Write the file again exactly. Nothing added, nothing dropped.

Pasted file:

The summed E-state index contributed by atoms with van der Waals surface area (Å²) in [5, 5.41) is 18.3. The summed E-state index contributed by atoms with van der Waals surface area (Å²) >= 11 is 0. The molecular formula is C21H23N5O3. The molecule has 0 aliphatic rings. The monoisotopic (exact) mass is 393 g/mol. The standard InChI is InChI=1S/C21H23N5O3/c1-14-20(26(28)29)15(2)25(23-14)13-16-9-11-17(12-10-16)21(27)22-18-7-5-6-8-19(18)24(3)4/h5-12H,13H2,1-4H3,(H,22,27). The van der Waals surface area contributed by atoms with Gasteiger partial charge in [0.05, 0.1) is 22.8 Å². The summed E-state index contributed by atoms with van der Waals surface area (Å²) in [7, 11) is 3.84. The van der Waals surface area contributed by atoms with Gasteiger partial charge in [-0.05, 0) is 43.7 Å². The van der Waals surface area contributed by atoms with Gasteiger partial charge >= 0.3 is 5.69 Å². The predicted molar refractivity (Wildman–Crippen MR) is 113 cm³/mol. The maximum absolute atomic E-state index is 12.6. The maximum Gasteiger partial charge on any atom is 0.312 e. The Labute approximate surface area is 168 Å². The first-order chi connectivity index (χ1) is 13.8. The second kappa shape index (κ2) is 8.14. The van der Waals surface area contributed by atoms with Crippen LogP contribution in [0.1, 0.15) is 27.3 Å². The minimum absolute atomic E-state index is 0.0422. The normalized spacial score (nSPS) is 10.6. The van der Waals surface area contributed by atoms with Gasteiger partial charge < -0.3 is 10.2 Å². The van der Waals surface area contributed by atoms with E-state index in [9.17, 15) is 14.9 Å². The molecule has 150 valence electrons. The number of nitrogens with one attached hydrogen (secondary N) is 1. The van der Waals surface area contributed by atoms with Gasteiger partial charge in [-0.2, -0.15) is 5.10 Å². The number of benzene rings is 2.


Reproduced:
The summed E-state index contributed by atoms with van der Waals surface area (Å²) in [5, 5.41) is 18.3. The summed E-state index contributed by atoms with van der Waals surface area (Å²) >= 11 is 0. The molecular formula is C21H23N5O3. The molecule has 0 aliphatic rings. The monoisotopic (exact) mass is 393 g/mol. The standard InChI is InChI=1S/C21H23N5O3/c1-14-20(26(28)29)15(2)25(23-14)13-16-9-11-17(12-10-16)21(27)22-18-7-5-6-8-19(18)24(3)4/h5-12H,13H2,1-4H3,(H,22,27). The van der Waals surface area contributed by atoms with Gasteiger partial charge in [0.05, 0.1) is 22.8 Å². The summed E-state index contributed by atoms with van der Waals surface area (Å²) in [7, 11) is 3.84. The van der Waals surface area contributed by atoms with Gasteiger partial charge in [-0.05, 0) is 43.7 Å². The van der Waals surface area contributed by atoms with Gasteiger partial charge >= 0.3 is 5.69 Å². The predicted molar refractivity (Wildman–Crippen MR) is 113 cm³/mol. The maximum absolute atomic E-state index is 12.6. The maximum Gasteiger partial charge on any atom is 0.312 e. The Labute approximate surface area is 168 Å². The first-order chi connectivity index (χ1) is 13.8. The second kappa shape index (κ2) is 8.14. The van der Waals surface area contributed by atoms with Crippen LogP contribution in [0.1, 0.15) is 27.3 Å². The minimum absolute atomic E-state index is 0.0422. The normalized spacial score (nSPS) is 10.6. The van der Waals surface area contributed by atoms with Gasteiger partial charge < -0.3 is 10.2 Å². The van der Waals surface area contributed by atoms with E-state index in [9.17, 15) is 14.9 Å². The molecule has 150 valence electrons. The number of nitrogens with one attached hydrogen (secondary N) is 1. The van der Waals surface area contributed by atoms with Gasteiger partial charge in [-0.2, -0.15) is 5.10 Å². The number of benzene rings is 2.